Novartis was cheered late last week by positive opinions for new hypertension treatment Exforge and blindness treatment Lucentis from the EU’s Committee for Medicinal Products for Human Use (CHMP), setting them up for approval across the region.
The CHMP backed the approval of Exforge (amlodipine plus valsartan), which combines the two most widely-prescribed blood pressure drugs on the market, in patients who cannot control their hypertension when given either of the drugs as a monotherapy.
Around 70% of patients with hypertension find that they cannot control their blood pressure on monotherapy, and the rationale behind combining two drugs from different classes is that the efficacy of treatment may be increased, while tolerability could be enhanced.
Novartis is hoping that doctors and patients will prefer to take combination therapy in a single pill, rather than having to take multiple tablets each day which can affect compliance and the success of treatment.
Exforge is one of two high blood pressure treatments filed by Novartis in 2006. The other is Rasilez (aliskiren), a first-in-class renin inhibitor licensed from Speedel Laboratories.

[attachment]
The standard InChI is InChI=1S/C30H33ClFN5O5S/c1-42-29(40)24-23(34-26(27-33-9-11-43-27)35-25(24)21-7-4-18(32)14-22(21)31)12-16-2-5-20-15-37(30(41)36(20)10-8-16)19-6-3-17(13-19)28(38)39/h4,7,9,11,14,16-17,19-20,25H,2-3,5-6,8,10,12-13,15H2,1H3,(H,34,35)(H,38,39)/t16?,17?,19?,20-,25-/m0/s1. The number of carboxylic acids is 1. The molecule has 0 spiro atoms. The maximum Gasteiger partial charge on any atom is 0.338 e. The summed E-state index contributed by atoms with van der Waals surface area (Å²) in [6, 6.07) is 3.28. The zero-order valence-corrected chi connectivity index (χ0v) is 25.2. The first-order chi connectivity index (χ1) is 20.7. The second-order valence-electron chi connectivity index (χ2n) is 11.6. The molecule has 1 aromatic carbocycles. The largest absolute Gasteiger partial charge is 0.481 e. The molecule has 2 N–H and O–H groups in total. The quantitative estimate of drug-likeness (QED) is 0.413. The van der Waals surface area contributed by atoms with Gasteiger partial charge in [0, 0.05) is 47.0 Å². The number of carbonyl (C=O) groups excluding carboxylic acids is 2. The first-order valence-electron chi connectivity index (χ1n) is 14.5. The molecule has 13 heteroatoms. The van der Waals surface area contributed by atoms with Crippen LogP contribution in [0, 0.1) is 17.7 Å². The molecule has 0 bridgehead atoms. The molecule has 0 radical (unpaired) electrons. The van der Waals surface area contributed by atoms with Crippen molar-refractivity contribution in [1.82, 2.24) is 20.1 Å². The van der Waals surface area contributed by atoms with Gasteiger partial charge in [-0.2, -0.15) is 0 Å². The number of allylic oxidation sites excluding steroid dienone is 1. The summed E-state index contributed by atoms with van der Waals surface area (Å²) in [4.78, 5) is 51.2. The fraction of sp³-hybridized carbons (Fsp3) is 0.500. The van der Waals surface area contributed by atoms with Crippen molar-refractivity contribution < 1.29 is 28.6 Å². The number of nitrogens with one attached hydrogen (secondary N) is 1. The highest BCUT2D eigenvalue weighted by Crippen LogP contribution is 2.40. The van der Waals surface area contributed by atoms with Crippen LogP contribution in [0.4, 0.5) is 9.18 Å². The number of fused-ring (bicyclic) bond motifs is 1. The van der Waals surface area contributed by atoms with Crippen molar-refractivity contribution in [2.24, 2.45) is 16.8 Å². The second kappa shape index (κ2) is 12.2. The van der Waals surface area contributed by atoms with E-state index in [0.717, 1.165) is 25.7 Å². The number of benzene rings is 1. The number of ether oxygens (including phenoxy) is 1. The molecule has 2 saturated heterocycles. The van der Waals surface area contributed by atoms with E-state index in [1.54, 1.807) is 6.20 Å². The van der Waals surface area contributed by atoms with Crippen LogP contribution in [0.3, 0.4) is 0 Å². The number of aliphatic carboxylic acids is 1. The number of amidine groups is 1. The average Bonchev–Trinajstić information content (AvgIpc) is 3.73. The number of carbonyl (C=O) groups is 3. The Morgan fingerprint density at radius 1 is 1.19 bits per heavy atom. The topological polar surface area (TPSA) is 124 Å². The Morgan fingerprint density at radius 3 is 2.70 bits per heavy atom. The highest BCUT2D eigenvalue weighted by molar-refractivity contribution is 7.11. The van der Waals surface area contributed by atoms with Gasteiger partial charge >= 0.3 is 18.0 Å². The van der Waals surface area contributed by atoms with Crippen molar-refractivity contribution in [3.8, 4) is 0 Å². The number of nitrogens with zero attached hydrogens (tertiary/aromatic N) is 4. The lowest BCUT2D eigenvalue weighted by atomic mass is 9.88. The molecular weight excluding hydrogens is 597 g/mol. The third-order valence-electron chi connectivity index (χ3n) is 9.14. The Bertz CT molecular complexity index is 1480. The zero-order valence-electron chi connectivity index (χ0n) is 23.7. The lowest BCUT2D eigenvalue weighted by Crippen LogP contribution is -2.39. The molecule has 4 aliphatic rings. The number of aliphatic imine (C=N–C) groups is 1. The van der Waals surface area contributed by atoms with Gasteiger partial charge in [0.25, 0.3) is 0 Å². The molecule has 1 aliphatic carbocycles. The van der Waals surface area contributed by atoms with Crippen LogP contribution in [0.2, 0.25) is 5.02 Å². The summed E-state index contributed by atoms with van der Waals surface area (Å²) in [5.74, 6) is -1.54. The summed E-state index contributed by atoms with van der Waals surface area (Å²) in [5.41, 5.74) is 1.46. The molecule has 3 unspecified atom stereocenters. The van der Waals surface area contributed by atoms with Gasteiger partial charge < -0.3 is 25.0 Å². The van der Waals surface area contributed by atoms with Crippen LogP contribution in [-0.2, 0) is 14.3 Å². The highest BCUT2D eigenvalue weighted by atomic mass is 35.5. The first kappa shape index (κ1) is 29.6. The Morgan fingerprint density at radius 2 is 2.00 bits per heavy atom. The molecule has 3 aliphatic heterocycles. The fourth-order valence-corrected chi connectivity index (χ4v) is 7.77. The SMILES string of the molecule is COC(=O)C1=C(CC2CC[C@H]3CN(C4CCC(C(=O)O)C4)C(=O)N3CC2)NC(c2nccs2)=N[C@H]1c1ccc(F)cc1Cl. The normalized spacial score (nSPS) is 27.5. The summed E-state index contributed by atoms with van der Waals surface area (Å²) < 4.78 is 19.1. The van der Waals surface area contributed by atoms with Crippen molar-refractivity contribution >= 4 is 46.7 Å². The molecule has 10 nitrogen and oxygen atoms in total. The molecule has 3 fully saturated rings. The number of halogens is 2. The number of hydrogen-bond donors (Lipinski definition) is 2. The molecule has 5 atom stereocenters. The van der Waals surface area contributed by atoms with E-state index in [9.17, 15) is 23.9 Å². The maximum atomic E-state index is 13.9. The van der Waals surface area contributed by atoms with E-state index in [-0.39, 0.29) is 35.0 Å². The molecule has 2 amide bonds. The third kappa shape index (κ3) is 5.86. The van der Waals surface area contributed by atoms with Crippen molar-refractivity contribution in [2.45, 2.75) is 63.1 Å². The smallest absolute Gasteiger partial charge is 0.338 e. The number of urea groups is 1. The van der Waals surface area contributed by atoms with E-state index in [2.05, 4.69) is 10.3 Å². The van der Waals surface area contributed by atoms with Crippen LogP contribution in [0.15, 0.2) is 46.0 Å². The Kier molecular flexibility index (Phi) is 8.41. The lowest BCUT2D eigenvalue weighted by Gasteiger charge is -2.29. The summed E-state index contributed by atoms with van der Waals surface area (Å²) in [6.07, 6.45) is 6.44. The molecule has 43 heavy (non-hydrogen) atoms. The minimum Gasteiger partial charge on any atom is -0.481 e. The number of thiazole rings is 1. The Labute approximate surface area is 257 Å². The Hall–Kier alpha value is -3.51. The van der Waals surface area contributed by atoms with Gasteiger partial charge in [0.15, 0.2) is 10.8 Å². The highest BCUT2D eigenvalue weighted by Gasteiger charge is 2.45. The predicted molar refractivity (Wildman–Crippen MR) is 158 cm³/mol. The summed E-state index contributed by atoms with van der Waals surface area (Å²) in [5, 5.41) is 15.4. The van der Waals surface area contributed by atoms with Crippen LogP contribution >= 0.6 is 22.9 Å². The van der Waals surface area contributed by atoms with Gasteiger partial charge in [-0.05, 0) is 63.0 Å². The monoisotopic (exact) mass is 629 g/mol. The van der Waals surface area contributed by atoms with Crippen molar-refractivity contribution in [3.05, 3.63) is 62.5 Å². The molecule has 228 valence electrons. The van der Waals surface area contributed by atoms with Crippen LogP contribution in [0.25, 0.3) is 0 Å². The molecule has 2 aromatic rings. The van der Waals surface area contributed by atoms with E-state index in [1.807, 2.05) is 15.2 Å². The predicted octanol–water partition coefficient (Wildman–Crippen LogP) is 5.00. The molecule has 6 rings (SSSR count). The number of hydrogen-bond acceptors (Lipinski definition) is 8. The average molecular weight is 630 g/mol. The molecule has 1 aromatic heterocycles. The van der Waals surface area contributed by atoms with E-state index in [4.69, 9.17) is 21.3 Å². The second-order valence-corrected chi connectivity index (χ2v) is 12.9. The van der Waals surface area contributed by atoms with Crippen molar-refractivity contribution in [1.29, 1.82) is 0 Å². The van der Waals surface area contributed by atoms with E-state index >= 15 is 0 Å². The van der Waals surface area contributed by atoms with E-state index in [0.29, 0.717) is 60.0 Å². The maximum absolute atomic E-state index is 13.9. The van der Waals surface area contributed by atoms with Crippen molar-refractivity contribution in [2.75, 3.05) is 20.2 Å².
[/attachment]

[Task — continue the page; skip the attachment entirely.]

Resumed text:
Analysts have suggested that Exforge could achieve sales of around $500 million, while Rasilez could bring in more than $1 billion a year at peak, helped by a profile that suggests it provides potent and 24-hour blood pressure control.
Lucentis backed for macular degeneration
The CHMP also gave its blessing to Lucentis (ranibizumab) for the treatment of the wet form of age-related macular degeneration, an indication which has already been cleared in the USA, where it is sold by Genentech, and Switzerland.
Lucentis has been tipped as a potential market leader in the AMD treatment market, because of data showing that it can not only halt progression of the disease, but also improve vision. Once fully approved, it will compete with Pfizer and OSI Pharmaceuticals’ Macugen (pegaptanib), which was cleared in the USA in February.
At present, the market for AMD therapies is valued at around $600 million, with Novartis' own Visudyne (verteporfin) dominating the sector with sales of around $450 million last year. Evidence to date suggests that the optimistic appraisal of Lucentis’ prospects is justified – Genentech reported sales of Lucentis were $153 million in the third quarter.